Taimah's memorial marker near Kingston, Iowa. The image on the marker incongruously shows Taimah with a stylized Plains Indian headdress. The "Tama Indian Tribe" refers to the Meskwaki who lived at the Meskwaki Settlement.
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|CHIEF TAMA GRAVESITE
|Taimah (1790-1830; var. Taiomah, Tama, Taima, Tiamah, Fai-inah, Ty-ee-ma, lit. "sudden crash of thunder" or "thunder") was an early 19th century Meskwaki (Fox) leader. Often called Chief Tama in historical accounts.
Taimah was the principal leader of a Meskwaki village near Burlington, Iowa, United States. Famous for saving the life of the Indian agent at Prairie du Chien by warning him of an assassination attempt. Signer of the 1824 treaty in Washington. Taimah also maintained a village near Gladstone, Illinois in the 1820s.
Taimah was interviewed in 1820 by Jedidiah Morse at Fort Armstrong:
|The second chief of this [Meskwaki] nation is Ty-ee-ma... about forty years old. This man appears to be more intelligent than any other to be found either among the Foxes or Sauks; but he is extremely unwilling to communicate anything relative to the history manners and customs of his people. He has a variety of maps of different parts of the world and appears to be desirous of gaining geographical information.... He one day informed me when conversing upon this subject that the Great Spirit had put Indians on the earth to hunt, and gain a living in the wilderness; that he always found, that when any of their people departed from this mode of life, by attempting to learn to read write and live as white people do, the Great Spirit was displeased, and they soon died; he concluded, by observing, that when the Great Spirit made them, he gave them their medicine-bag, and they intended to keep it.|| |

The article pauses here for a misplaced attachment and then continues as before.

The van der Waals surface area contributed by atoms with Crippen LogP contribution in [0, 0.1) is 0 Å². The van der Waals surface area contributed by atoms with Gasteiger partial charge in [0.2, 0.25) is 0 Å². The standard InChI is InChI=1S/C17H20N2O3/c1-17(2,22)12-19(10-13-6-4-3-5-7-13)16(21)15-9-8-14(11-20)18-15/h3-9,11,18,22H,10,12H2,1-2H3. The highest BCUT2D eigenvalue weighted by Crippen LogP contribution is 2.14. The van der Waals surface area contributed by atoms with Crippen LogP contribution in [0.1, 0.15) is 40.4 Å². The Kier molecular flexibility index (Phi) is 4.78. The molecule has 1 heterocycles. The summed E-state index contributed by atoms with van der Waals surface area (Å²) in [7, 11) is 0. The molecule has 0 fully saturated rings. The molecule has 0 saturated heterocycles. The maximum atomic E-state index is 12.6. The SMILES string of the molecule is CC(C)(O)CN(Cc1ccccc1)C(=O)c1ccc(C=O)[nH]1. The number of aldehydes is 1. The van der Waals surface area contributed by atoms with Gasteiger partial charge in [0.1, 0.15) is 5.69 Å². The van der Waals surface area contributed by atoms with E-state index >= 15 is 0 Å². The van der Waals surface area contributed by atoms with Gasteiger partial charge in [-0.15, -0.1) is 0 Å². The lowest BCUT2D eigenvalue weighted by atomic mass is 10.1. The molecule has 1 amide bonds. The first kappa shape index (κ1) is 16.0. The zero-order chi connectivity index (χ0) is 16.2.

|Jedidiah Morse (1822), A Report to the Secretary of War of the United States, on Indian Affairs: Comprising a Narrative of a Tour Performed in the Summer of 1820|
|Taimah is the namesake of Tama, Iowa, and Tama County, Iowa. The modern Meskwaki Settlement is near Tama. Son-in-law of Quashquame, he was mistakenly credited with being the leader of Quashquame's village by Caleb Atwater.
Taimah is buried near Iowa State Highway 99 near Kingston. A memorial stone reads:
|In memory of Chief Taima (Tama) of the Fox Tribe, Thunder Clan. An Indian gentleman and a true friend of the early white settlers. Chief Tama proved proved his devotion to the white man by traveling to Prairie du Chien, Wisc. When a plot had been made by a redman to raid the place and kill the agent. By revealing the plot of his tribe, he saved the agent. Tama, Iowa in Tama County and the Tama Indian tribe all bear his name. His grave is twenty rods east of here."
Dedicated to the pioneer spirit of Martha Haight Stapleton by the Betsy Ross chapter of Daughters of American Colonists. 1954.
|*Partly from Wikipedia, the free encyclopedia|